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Our View: Host of concerns over smart meters

smart meter
A smart meter

Leaving aside the series of setbacks to the installation of smart electricity meters involving tenders, courts and the potential loss of EU funding, news out of the UK recently presents a cautionary tale as four million British households have been left susceptible to overcharging when their meters turned out to be less than smart.

It’s not that the irreversible march of technology should or can be ignored, or that things can’t go wrong even with the best of intentions but in the race to Net Zero, the public is rarely presented with any of the downsides to some of these policies until it’s too late.

Britain rolled out smart meters a few years ago and 35 million homes now have them. Yet the four million, some of whom have received bills in the thousands causing untold stress and hardship, is not a tiny minority.  And it’s not so much the miscalculations as the delays in securing refunds from the electricity providers after hundreds or even thousands of pounds have been automatically taken from bank accounts.

Cyprus could face similar problems unless the authorities are well prepared when the time comes. According to an EU-funded study by the Mediterranean Energy Regulators Association on the smart-meter rollout published in March, the challenges facing Cyprus include “potential privacy and security concerns due to data transmission and issues with securing a high quantity of data transferred via low-bandwidth networks”. Smart meters operate on mobile technology and if that’s patchy, it could result in false readings.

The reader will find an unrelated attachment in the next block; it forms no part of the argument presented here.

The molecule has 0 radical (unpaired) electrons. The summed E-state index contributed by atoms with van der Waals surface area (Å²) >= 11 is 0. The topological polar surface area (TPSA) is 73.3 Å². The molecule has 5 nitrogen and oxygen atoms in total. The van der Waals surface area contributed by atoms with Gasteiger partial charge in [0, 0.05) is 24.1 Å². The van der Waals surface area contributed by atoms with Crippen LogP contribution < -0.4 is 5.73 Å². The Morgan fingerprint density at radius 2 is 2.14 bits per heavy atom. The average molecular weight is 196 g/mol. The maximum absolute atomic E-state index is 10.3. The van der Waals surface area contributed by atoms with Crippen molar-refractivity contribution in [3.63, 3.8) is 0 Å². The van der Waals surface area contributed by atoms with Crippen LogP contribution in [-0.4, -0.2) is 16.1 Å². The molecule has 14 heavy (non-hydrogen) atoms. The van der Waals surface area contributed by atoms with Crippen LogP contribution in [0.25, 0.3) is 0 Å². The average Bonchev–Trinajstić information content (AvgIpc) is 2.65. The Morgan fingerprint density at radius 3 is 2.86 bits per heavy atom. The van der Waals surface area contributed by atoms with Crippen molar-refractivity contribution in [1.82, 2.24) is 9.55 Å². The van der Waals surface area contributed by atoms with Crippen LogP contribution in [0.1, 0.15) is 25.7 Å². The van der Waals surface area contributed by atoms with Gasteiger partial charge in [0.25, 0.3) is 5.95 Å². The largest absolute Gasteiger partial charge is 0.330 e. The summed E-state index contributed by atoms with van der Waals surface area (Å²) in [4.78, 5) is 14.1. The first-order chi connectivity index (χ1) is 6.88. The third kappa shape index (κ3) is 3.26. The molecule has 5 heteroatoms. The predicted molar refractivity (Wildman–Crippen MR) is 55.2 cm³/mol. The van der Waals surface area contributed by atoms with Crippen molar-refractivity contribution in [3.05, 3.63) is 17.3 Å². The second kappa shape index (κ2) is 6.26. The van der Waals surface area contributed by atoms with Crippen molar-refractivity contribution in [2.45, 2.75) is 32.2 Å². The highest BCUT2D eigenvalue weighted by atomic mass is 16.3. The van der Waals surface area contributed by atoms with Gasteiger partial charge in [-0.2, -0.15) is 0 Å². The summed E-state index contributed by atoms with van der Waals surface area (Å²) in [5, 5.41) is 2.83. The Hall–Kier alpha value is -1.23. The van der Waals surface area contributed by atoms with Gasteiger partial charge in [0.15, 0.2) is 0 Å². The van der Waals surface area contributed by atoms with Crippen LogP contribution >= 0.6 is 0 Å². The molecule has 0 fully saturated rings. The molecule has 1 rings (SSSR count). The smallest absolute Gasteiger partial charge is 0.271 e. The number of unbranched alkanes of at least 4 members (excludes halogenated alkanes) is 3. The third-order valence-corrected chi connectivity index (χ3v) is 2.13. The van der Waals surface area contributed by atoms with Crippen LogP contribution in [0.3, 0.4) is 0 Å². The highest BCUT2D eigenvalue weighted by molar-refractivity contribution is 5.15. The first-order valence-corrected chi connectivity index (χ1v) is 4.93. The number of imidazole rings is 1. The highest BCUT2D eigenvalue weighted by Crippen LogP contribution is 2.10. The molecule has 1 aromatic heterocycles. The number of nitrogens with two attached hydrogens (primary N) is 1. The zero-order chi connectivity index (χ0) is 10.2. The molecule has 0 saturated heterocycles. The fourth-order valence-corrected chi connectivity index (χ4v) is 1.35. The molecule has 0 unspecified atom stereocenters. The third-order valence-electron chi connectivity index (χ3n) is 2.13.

Technological glitches aside, the public is being told the meters will bring down their bills, according to the EU’s PR blurb by around 12 per cent a year. However bills can only come down if people use less electricity, just like now.

More worrying is that like a current proposal in the UK, the system could eventually morph into charging more at certain hours of the day to ‘incentivise’ – as a stick rather than a carrot – people to use less.

The Cyprus recovery and resilience plan uses the same soft coercive language saying smart meters will “strengthen the role of citizens as consumers” and could “enable behavioural change” by allowing customers to “engage in the electricity market” when we all thought that we were just paying for a service to keep the lights on.

The advantages of smart meters definitely outweigh the disadvantages overall, but the challenges should not be ignored in the attempt to win over the public. It should be made clear that smart meters will not automatically reduce bills. Only individual households can and, if they don’t do it willingly, they may be forced to.

Authorities also need to ensure that if higher peak-hour tariffs are on the cards to ‘incentivise’ people, that the disabled or the elderly – who may also have difficulty with the technology – will not be placed in a situation where they can’t afford to put on a heater or A/C when they most need it, while the wealthy continue to use as much electricity as they wish.

 

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